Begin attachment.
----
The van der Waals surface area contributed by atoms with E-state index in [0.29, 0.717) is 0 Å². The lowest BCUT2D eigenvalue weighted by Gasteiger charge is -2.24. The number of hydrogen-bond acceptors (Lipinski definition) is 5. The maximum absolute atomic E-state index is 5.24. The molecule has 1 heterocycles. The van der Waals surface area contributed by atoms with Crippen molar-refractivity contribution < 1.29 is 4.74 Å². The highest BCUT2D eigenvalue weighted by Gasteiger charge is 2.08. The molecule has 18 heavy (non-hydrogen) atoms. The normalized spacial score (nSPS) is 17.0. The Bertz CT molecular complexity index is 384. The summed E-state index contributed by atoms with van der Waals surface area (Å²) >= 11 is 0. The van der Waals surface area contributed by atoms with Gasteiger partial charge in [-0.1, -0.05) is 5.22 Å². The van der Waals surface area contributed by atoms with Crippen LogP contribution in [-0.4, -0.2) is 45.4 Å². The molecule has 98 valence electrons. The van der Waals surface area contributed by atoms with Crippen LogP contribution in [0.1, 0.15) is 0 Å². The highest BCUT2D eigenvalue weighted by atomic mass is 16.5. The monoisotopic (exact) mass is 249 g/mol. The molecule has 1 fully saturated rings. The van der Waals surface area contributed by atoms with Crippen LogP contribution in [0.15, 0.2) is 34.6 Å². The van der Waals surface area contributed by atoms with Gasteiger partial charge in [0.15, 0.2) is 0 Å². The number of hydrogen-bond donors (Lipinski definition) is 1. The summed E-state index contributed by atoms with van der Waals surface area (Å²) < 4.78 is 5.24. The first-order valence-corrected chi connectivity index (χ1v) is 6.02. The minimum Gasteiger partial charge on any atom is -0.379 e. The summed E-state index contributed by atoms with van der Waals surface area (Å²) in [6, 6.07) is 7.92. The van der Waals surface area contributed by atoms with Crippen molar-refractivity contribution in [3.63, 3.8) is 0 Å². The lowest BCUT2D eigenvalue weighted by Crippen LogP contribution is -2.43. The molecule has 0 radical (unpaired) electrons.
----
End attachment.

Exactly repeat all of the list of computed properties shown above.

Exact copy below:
The van der Waals surface area contributed by atoms with E-state index in [0.29, 0.717) is 0 Å². The lowest BCUT2D eigenvalue weighted by Gasteiger charge is -2.24. The number of hydrogen-bond acceptors (Lipinski definition) is 5. The maximum absolute atomic E-state index is 5.24. The molecule has 1 heterocycles. The van der Waals surface area contributed by atoms with Crippen molar-refractivity contribution < 1.29 is 4.74 Å². The highest BCUT2D eigenvalue weighted by Gasteiger charge is 2.08. The molecule has 18 heavy (non-hydrogen) atoms. The normalized spacial score (nSPS) is 17.0. The Bertz CT molecular complexity index is 384. The summed E-state index contributed by atoms with van der Waals surface area (Å²) >= 11 is 0. The van der Waals surface area contributed by atoms with Gasteiger partial charge in [-0.1, -0.05) is 5.22 Å². The van der Waals surface area contributed by atoms with Crippen LogP contribution in [-0.4, -0.2) is 45.4 Å². The molecule has 98 valence electrons. The van der Waals surface area contributed by atoms with Crippen LogP contribution in [0.1, 0.15) is 0 Å². The highest BCUT2D eigenvalue weighted by atomic mass is 16.5. The monoisotopic (exact) mass is 249 g/mol. The molecule has 1 fully saturated rings. The van der Waals surface area contributed by atoms with Crippen LogP contribution in [0.15, 0.2) is 34.6 Å². The van der Waals surface area contributed by atoms with Gasteiger partial charge in [0.15, 0.2) is 0 Å². The number of hydrogen-bond donors (Lipinski definition) is 1. The summed E-state index contributed by atoms with van der Waals surface area (Å²) < 4.78 is 5.24. The first-order valence-corrected chi connectivity index (χ1v) is 6.02. The minimum Gasteiger partial charge on any atom is -0.379 e. The summed E-state index contributed by atoms with van der Waals surface area (Å²) in [6, 6.07) is 7.92. The van der Waals surface area contributed by atoms with Crippen molar-refractivity contribution in [3.63, 3.8) is 0 Å². The lowest BCUT2D eigenvalue weighted by Crippen LogP contribution is -2.43. The molecule has 0 radical (unpaired) electrons.